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View Full Version : Evertune on a PRS SC245 pics


oddguitar
10-19-2011, 02:30 PM
After many requests for pictures, I finally got around to taking some pictures of my PRS with the Evertune bridge installed. In my mind it is the most significant advance in guitar hardware since the Floyd Rose. I literally have not tuned this guitar since getting it back from the install many months ago. It also has the most spectacular intonation of any guitar I've ever played, outside of a guitar with a True Temperament neck that I tried.

In addition to having the Evertune installed, I also had the volumes switched so I can reach the bridge pickup volume with my pinky. I also had the bridge volume pot replaced with a Shadow Killpot, which is very cool for stutter effects (although it is a bit scratchy). Finally I had the bridge tone replaced with a Stellartone Tonestyler, which is a really cool way to get more useful tones out of your guitar.

Anywho, I really recommend the Evertune, as it allows you to forget about the hassle of tuning and focus completely on playing and enjoying your instrument. I really wish some of the boutique builders would start offering it as an option on their instruments....hint hint ;)

Before everyone gets all up in arms about the amount of wood carved out of the instrument and the difference in feel, here is your answer: it sounds even better than before the install & the guitar plays exactly the same, only it never goes out of tune.

The only thing that could make it better, would be a tremolo version, but I'm not sure that's possible to do.

http://i39.photobucket.com/albums/e187/oddguitar/DSCN0740.jpg

http://i39.photobucket.com/albums/e187/oddguitar/DSCN0744.jpg

http://i39.photobucket.com/albums/e187/oddguitar/DSCN0746.jpg

http://i39.photobucket.com/albums/e187/oddguitar/DSCN0747.jpg

http://i39.photobucket.com/albums/e187/oddguitar/DSCN0748.jpg

http://i39.photobucket.com/albums/e187/oddguitar/DSCN0749.jpg

http://i39.photobucket.com/albums/e187/oddguitar/DSCN0754.jpg

http://i39.photobucket.com/albums/e187/oddguitar/DSCN0757.jpg

matte
10-19-2011, 02:38 PM
After many requests for pictures, I finally got around to taking some pictures of my PRS with the Evertune bridge installed. In my mind it is the most significant advance in guitar hardware since the Floyd Rose. I literally have not tuned this guitar since getting it back from the install many months ago. It also has the most spectacular intonation of any guitar I've ever played, outside of a guitar with a True Temperament neck that I tried.since when did tuning an instrument become such an inconvenience? i hear north and south indian musicians continually tuning their instruments in the course of playing extremely demanding music.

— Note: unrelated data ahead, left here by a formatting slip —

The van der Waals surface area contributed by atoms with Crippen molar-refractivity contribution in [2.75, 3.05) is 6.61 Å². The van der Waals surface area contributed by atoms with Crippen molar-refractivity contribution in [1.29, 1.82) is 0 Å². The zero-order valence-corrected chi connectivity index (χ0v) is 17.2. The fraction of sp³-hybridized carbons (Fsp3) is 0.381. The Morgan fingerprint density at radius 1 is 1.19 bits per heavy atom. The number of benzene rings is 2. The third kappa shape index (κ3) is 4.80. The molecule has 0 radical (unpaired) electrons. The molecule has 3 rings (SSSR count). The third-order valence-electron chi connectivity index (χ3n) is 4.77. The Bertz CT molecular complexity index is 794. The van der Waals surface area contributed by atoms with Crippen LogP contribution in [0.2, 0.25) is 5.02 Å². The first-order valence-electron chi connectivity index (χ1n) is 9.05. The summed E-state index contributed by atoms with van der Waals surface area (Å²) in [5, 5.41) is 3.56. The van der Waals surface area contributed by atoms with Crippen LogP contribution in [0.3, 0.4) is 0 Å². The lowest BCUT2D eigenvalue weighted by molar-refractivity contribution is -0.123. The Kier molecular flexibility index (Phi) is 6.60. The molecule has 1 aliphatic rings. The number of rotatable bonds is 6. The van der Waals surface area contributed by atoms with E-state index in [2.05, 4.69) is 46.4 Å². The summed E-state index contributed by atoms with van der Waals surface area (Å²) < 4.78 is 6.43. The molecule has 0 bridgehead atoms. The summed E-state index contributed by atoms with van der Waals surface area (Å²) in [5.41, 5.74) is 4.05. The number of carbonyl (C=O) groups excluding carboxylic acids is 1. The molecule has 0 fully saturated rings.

Before everyone gets all up in arms about the amount of wood carved out of the instrument and the difference in feel, here is your answer: it sounds even better than before the install & the guitar plays exactly the same, only it never goes out of tune.


dino,

could you please define "better" in concrete terms?

Ashe
10-19-2011, 02:56 PM
looks neat, whats the cost of that bridge system?

oddguitar
10-19-2011, 05:15 PM
The bridge is called Evertune and costs about $330 plus the install. It's not cheap, but IMHO well worth it. Like most new technology, the more people adopt it, the cheaper it will get.

As far as tuning not being an issue, that depends on the player. Some find it more bothersome than others. Most high-end boutique guitars like Grosh, Suhr or Tyler guitars stay in excellent tune, but will go out eventually even if not played because of changes in temperature and humidity. That's just the nature of the beast....unless you have an Evertune. I can play the PRS for hours at a time with lots of overbends and it never goes out. I can go for weeks without playing it, pick it up and it's in perfect tune.

The installation imparted a touch more clarity to tone, which I like.

Recently, I took the PRS to one of the most revered boutique guitar dealers in the country, and the owner was just flabbergasted. His reaction was, and I quote, "the guitar has finally become like the keyboard, where you don't ever have to worry about the tuning".

Where it really shines is in the studio or live. I can see this as a godsend for smaller acts who can't afford a full-time guitar tech on the road.